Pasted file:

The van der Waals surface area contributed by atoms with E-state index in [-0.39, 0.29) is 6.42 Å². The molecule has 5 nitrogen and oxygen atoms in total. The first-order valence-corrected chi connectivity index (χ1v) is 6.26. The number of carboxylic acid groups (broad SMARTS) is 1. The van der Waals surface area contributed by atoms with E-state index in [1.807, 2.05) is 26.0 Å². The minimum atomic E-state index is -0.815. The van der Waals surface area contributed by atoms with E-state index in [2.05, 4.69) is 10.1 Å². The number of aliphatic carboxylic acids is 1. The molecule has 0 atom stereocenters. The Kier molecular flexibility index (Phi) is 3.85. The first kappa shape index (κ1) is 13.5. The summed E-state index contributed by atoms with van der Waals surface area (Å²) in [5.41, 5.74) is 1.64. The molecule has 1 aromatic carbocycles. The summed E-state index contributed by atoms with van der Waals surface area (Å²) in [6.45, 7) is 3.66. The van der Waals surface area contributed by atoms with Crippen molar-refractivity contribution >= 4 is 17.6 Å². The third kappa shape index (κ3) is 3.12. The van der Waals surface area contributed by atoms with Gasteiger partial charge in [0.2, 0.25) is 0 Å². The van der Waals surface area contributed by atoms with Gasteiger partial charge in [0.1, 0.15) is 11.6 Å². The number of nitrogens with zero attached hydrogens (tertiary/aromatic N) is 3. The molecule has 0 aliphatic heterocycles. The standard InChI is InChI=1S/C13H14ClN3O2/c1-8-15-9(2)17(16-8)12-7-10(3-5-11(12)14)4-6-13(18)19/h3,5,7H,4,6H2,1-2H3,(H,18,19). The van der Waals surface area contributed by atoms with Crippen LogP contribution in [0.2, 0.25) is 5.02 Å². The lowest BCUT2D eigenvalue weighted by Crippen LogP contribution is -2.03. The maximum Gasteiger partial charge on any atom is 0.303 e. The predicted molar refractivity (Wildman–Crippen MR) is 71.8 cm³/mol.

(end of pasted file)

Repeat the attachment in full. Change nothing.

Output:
The van der Waals surface area contributed by atoms with E-state index in [-0.39, 0.29) is 6.42 Å². The molecule has 5 nitrogen and oxygen atoms in total. The first-order valence-corrected chi connectivity index (χ1v) is 6.26. The number of carboxylic acid groups (broad SMARTS) is 1. The van der Waals surface area contributed by atoms with E-state index in [1.807, 2.05) is 26.0 Å². The minimum atomic E-state index is -0.815. The van der Waals surface area contributed by atoms with E-state index in [2.05, 4.69) is 10.1 Å². The number of aliphatic carboxylic acids is 1. The molecule has 0 atom stereocenters. The Kier molecular flexibility index (Phi) is 3.85. The first kappa shape index (κ1) is 13.5. The summed E-state index contributed by atoms with van der Waals surface area (Å²) in [5.41, 5.74) is 1.64. The molecule has 1 aromatic carbocycles. The summed E-state index contributed by atoms with van der Waals surface area (Å²) in [6.45, 7) is 3.66. The van der Waals surface area contributed by atoms with Crippen molar-refractivity contribution >= 4 is 17.6 Å². The third kappa shape index (κ3) is 3.12. The van der Waals surface area contributed by atoms with Gasteiger partial charge in [0.2, 0.25) is 0 Å². The van der Waals surface area contributed by atoms with Gasteiger partial charge in [0.1, 0.15) is 11.6 Å². The number of nitrogens with zero attached hydrogens (tertiary/aromatic N) is 3. The molecule has 0 aliphatic heterocycles. The standard InChI is InChI=1S/C13H14ClN3O2/c1-8-15-9(2)17(16-8)12-7-10(3-5-11(12)14)4-6-13(18)19/h3,5,7H,4,6H2,1-2H3,(H,18,19). The van der Waals surface area contributed by atoms with Crippen LogP contribution in [0.2, 0.25) is 5.02 Å². The lowest BCUT2D eigenvalue weighted by Crippen LogP contribution is -2.03. The maximum Gasteiger partial charge on any atom is 0.303 e. The predicted molar refractivity (Wildman–Crippen MR) is 71.8 cm³/mol.